While it is very similar, Italian Giardiniera is different from Chicago-Style Giardiniera. While the Italian version is brined in vinegar, the Chicago-Style is brined in salted water to extract moisture (which keeps the veggies crunchy), then preserved in oil. Another difference between the two is that Chicago-Style is usually made “hot” by using spicy serrano peppers. For my Chicago-Style Hot Giardiniera recipe, click HERE.
The uses for each type of giardiniera vary too. While Chicago-style can be found on deep-dish pizzas, brats, and Italian Beef Sandwiches, Italian giardiniera is typically found on salads and antipasto platters with things like salami, cheese, olives, and crackers. I also like to skewer some on a toothpick and throw them in a Bloody Mary!
No matter how you choose to use your Italian Pickled Vegetables (Giardiniera), it’s going to be good! If you’re a pickle fiend like me, check out these recipes:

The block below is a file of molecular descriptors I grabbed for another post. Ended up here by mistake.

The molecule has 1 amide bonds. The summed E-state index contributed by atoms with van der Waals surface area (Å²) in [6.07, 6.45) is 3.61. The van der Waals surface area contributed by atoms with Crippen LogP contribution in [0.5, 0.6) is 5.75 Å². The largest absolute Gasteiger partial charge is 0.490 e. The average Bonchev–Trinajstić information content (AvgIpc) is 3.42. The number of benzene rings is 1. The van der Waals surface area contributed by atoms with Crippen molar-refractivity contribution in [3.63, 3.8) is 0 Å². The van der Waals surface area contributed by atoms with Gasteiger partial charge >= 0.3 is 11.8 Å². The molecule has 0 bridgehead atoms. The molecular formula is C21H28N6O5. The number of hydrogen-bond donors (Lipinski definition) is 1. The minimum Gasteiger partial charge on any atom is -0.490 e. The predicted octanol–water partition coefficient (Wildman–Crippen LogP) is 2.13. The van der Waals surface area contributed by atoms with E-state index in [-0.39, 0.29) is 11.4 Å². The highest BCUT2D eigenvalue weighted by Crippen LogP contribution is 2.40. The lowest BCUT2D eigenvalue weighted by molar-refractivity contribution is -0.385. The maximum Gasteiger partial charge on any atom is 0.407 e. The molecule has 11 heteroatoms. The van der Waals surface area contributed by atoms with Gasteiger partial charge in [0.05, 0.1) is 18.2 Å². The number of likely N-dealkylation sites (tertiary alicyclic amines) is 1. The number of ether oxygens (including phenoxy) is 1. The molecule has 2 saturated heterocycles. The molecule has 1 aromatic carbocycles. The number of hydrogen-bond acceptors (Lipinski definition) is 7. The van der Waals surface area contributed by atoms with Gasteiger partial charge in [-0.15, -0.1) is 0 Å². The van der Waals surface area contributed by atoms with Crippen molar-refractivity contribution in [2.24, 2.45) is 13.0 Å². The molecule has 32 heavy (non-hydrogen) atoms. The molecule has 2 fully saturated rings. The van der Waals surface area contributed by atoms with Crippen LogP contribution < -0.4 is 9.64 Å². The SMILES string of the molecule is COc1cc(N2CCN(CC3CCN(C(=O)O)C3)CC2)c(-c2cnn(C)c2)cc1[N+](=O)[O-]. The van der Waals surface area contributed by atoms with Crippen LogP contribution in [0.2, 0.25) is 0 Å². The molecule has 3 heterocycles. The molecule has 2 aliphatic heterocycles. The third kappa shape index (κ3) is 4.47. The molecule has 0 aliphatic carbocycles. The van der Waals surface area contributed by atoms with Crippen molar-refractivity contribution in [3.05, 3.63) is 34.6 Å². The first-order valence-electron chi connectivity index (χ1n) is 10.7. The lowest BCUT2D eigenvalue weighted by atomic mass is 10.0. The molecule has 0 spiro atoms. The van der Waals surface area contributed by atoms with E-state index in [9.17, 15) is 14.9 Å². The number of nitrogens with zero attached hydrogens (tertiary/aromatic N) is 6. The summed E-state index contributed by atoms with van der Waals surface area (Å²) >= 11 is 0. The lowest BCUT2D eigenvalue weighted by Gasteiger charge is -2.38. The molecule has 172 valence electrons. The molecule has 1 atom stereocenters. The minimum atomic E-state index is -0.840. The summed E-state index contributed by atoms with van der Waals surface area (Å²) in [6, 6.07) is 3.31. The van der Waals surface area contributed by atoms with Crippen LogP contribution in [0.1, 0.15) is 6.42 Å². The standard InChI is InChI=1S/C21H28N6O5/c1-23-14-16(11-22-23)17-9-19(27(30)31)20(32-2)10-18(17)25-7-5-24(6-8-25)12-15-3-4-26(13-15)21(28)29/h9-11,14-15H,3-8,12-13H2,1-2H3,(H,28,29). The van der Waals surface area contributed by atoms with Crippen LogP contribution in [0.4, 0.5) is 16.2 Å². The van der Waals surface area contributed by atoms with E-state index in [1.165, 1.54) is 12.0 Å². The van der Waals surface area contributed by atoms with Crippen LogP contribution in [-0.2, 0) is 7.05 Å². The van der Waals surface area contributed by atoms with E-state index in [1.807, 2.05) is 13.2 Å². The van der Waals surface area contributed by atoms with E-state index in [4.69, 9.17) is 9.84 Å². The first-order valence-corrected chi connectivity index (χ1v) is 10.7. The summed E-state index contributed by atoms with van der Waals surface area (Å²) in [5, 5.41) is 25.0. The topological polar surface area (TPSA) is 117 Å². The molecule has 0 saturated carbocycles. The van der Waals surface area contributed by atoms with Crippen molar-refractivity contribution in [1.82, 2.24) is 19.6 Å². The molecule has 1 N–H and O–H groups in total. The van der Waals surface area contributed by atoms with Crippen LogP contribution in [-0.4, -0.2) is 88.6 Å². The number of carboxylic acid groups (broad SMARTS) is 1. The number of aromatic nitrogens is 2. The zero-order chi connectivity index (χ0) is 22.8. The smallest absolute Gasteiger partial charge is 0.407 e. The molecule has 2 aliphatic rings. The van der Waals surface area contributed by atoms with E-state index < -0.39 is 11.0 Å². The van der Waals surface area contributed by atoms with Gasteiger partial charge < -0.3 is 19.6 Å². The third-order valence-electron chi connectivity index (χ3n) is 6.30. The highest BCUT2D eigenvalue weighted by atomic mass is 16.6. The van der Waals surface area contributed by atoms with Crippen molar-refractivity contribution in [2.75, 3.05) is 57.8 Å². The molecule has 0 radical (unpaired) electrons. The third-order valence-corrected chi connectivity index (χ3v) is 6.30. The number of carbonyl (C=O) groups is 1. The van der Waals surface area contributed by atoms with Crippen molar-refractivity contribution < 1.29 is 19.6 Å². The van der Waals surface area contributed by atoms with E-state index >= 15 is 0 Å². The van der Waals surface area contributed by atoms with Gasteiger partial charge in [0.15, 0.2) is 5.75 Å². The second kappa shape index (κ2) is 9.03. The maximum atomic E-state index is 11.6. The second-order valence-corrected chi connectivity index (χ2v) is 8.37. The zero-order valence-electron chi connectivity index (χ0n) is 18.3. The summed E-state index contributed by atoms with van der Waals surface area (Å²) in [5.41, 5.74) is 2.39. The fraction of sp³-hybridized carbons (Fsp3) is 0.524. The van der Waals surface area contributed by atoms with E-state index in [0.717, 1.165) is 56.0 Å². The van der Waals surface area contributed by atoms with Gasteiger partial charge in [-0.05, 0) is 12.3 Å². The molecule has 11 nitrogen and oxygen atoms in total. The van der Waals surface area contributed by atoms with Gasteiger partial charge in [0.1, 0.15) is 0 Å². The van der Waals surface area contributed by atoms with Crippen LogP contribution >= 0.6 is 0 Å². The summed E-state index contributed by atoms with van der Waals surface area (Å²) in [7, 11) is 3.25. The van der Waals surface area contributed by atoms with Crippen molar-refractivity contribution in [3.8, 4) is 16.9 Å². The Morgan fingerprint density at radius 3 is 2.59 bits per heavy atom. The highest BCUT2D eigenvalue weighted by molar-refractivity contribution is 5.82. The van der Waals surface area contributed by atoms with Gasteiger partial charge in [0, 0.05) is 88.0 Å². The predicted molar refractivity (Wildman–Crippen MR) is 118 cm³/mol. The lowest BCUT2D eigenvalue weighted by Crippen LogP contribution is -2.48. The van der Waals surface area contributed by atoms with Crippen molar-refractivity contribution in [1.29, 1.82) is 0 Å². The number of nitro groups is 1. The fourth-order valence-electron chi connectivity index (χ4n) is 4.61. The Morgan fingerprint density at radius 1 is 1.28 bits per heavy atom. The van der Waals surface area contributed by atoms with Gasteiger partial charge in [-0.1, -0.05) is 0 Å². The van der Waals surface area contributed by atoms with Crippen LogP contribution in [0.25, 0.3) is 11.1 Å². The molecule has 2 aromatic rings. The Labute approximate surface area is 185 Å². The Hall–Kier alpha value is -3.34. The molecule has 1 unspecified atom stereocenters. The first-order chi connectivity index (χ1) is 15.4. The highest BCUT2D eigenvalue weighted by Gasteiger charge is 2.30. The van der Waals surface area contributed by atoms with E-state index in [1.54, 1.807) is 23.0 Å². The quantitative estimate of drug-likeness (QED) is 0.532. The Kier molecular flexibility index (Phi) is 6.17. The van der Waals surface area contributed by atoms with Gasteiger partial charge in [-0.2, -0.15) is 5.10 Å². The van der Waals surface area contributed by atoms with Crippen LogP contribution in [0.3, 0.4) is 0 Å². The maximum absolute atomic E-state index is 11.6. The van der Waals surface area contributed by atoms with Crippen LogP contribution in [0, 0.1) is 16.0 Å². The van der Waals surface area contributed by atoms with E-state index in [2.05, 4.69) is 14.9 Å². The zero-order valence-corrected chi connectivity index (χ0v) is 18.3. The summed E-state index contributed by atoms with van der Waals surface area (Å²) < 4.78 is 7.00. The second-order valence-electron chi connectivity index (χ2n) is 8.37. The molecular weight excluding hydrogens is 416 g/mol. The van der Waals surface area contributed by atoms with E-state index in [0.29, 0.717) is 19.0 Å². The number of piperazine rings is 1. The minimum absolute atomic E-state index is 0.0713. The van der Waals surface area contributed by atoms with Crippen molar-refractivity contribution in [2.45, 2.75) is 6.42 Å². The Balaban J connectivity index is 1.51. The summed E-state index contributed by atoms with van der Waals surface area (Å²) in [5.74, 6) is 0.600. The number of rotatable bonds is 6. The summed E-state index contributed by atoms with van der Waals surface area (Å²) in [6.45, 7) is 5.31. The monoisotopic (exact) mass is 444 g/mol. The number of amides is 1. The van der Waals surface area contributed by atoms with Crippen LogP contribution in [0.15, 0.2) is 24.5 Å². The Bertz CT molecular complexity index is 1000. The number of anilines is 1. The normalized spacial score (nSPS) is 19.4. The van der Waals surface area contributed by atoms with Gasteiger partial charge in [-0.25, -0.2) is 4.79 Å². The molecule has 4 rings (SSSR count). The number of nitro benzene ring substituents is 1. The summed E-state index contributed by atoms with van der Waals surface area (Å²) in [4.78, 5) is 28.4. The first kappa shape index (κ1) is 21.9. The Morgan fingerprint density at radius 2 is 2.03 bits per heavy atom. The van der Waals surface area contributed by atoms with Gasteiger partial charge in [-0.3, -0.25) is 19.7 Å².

Vegetables That Are Good for Pickling
Not interested in the veggies I use? That’s perfectly okay! This recipe is super versatile and you can get creative. Find a couple substitutes below and mix and match them as you please:
- Crimini Mushrooms
- Yellow Squash
- Artichoke hearts
Hot Tip: This tip is literally hot. If you like things spicy, add in more red pepper flakes and jalapeños. Adjust as you see fit.
Recipe of the Week: Giardiniera (Italian Pickled Vegetables)
The following recipe for Giardiniera (Italian Pickled Vegetables) was kindly sent by SurvivalBlog reader “Animal House.”
Chef’s Notes: I developed a love for giardiniera when I lived in Europe and now it is a family favorite. In the summer we add giardiniera to cold rice, salad, soups or eat as a snack. In winter add to warm rice, soups, stews and casseroles, or as a stand-alone vege with dinner. There is a German version that adds hot peppers and uses coriander rather than oregano but I like the Italian version.
This recipe fills 24 pint-size canning jars.
- 2 cauliflower heads cut into florets
- 3 pds of carrots sliced
- 2 heads of celery diced to bite size pieces
- 2 each red, yellow and green bell peppers in bite size pieces
- 2 medium size red onions, diced to bite size pieces
- Other vegetables like green beans may be added as desired.In each pint jar:
- ¼ tsp pickling/canning salt
- 1/8 tsp minced garlic cloves
- 1/8 tsp mustard seeds